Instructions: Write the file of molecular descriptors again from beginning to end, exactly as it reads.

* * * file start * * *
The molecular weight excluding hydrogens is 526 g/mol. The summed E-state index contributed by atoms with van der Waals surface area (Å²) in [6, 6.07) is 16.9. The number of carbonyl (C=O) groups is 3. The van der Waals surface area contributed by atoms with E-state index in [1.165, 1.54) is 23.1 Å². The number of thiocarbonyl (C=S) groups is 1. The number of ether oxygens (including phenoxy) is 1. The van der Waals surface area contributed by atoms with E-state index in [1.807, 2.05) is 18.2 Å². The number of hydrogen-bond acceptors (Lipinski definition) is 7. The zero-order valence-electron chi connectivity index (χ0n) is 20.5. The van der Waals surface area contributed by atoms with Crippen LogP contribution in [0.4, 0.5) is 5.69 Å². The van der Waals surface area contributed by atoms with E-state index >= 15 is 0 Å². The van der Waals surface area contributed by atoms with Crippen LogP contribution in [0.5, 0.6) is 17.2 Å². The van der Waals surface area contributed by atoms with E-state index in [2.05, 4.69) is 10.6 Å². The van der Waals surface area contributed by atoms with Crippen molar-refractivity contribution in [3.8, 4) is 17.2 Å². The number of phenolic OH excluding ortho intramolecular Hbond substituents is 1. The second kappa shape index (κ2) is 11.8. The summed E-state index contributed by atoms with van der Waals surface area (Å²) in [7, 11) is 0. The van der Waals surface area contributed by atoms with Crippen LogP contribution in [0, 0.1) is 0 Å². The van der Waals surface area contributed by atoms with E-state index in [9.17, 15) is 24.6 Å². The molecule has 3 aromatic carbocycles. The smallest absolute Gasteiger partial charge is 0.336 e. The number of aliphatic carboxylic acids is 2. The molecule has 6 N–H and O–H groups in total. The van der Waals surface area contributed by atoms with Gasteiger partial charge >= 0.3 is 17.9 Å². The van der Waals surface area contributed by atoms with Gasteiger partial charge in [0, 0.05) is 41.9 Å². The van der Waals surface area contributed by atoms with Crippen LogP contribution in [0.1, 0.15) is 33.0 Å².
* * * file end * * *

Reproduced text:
The molecular weight excluding hydrogens is 526 g/mol. The summed E-state index contributed by atoms with van der Waals surface area (Å²) in [6, 6.07) is 16.9. The number of carbonyl (C=O) groups is 3. The van der Waals surface area contributed by atoms with E-state index in [1.165, 1.54) is 23.1 Å². The number of thiocarbonyl (C=S) groups is 1. The number of ether oxygens (including phenoxy) is 1. The van der Waals surface area contributed by atoms with E-state index in [1.807, 2.05) is 18.2 Å². The number of hydrogen-bond acceptors (Lipinski definition) is 7. The zero-order valence-electron chi connectivity index (χ0n) is 20.5. The van der Waals surface area contributed by atoms with Crippen LogP contribution in [0.4, 0.5) is 5.69 Å². The van der Waals surface area contributed by atoms with E-state index >= 15 is 0 Å². The van der Waals surface area contributed by atoms with Crippen LogP contribution in [0.5, 0.6) is 17.2 Å². The van der Waals surface area contributed by atoms with E-state index in [2.05, 4.69) is 10.6 Å². The van der Waals surface area contributed by atoms with Crippen molar-refractivity contribution in [3.8, 4) is 17.2 Å². The number of phenolic OH excluding ortho intramolecular Hbond substituents is 1. The second kappa shape index (κ2) is 11.8. The summed E-state index contributed by atoms with van der Waals surface area (Å²) in [7, 11) is 0. The van der Waals surface area contributed by atoms with Crippen LogP contribution in [0, 0.1) is 0 Å². The van der Waals surface area contributed by atoms with E-state index in [9.17, 15) is 24.6 Å². The molecule has 3 aromatic carbocycles. The smallest absolute Gasteiger partial charge is 0.336 e. The number of aliphatic carboxylic acids is 2. The molecule has 6 N–H and O–H groups in total. The van der Waals surface area contributed by atoms with Gasteiger partial charge >= 0.3 is 17.9 Å². The van der Waals surface area contributed by atoms with Gasteiger partial charge in [0, 0.05) is 41.9 Å². The van der Waals surface area contributed by atoms with Crippen LogP contribution in [0.1, 0.15) is 33.0 Å².